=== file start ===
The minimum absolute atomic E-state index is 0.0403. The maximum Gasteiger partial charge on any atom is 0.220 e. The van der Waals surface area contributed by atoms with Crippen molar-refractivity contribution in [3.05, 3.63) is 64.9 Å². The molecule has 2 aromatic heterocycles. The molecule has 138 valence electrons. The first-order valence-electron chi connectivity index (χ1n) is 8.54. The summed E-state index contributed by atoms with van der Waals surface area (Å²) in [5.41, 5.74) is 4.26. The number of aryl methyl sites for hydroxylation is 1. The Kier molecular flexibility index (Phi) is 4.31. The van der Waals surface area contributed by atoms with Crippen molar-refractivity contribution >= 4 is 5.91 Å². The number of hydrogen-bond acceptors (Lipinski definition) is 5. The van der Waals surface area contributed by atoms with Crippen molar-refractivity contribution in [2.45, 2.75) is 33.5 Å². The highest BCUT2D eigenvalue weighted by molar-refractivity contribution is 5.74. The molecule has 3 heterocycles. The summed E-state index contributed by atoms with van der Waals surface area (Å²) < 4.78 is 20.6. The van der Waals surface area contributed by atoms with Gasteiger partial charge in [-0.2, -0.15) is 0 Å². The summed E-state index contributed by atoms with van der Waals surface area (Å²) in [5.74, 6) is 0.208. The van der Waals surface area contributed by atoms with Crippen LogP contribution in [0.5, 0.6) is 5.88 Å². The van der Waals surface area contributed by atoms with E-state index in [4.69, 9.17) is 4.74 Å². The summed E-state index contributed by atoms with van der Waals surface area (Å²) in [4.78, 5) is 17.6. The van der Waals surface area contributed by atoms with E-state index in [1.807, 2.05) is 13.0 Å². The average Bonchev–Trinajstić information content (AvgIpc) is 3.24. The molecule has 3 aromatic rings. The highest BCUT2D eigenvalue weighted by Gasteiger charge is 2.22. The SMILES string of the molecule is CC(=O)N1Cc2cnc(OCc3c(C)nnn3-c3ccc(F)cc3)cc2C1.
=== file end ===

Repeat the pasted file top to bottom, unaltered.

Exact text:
The minimum absolute atomic E-state index is 0.0403. The maximum Gasteiger partial charge on any atom is 0.220 e. The van der Waals surface area contributed by atoms with Crippen molar-refractivity contribution in [3.05, 3.63) is 64.9 Å². The molecule has 2 aromatic heterocycles. The molecule has 138 valence electrons. The first-order valence-electron chi connectivity index (χ1n) is 8.54. The summed E-state index contributed by atoms with van der Waals surface area (Å²) in [5.41, 5.74) is 4.26. The number of aryl methyl sites for hydroxylation is 1. The Kier molecular flexibility index (Phi) is 4.31. The van der Waals surface area contributed by atoms with Crippen molar-refractivity contribution >= 4 is 5.91 Å². The number of hydrogen-bond acceptors (Lipinski definition) is 5. The van der Waals surface area contributed by atoms with Crippen molar-refractivity contribution in [2.45, 2.75) is 33.5 Å². The highest BCUT2D eigenvalue weighted by molar-refractivity contribution is 5.74. The molecule has 3 heterocycles. The summed E-state index contributed by atoms with van der Waals surface area (Å²) < 4.78 is 20.6. The van der Waals surface area contributed by atoms with Gasteiger partial charge in [-0.2, -0.15) is 0 Å². The summed E-state index contributed by atoms with van der Waals surface area (Å²) in [5.74, 6) is 0.208. The van der Waals surface area contributed by atoms with Crippen LogP contribution in [0.5, 0.6) is 5.88 Å². The van der Waals surface area contributed by atoms with E-state index in [4.69, 9.17) is 4.74 Å². The summed E-state index contributed by atoms with van der Waals surface area (Å²) in [4.78, 5) is 17.6. The van der Waals surface area contributed by atoms with E-state index in [1.807, 2.05) is 13.0 Å². The average Bonchev–Trinajstić information content (AvgIpc) is 3.24. The molecule has 3 aromatic rings. The highest BCUT2D eigenvalue weighted by Gasteiger charge is 2.22. The SMILES string of the molecule is CC(=O)N1Cc2cnc(OCc3c(C)nnn3-c3ccc(F)cc3)cc2C1.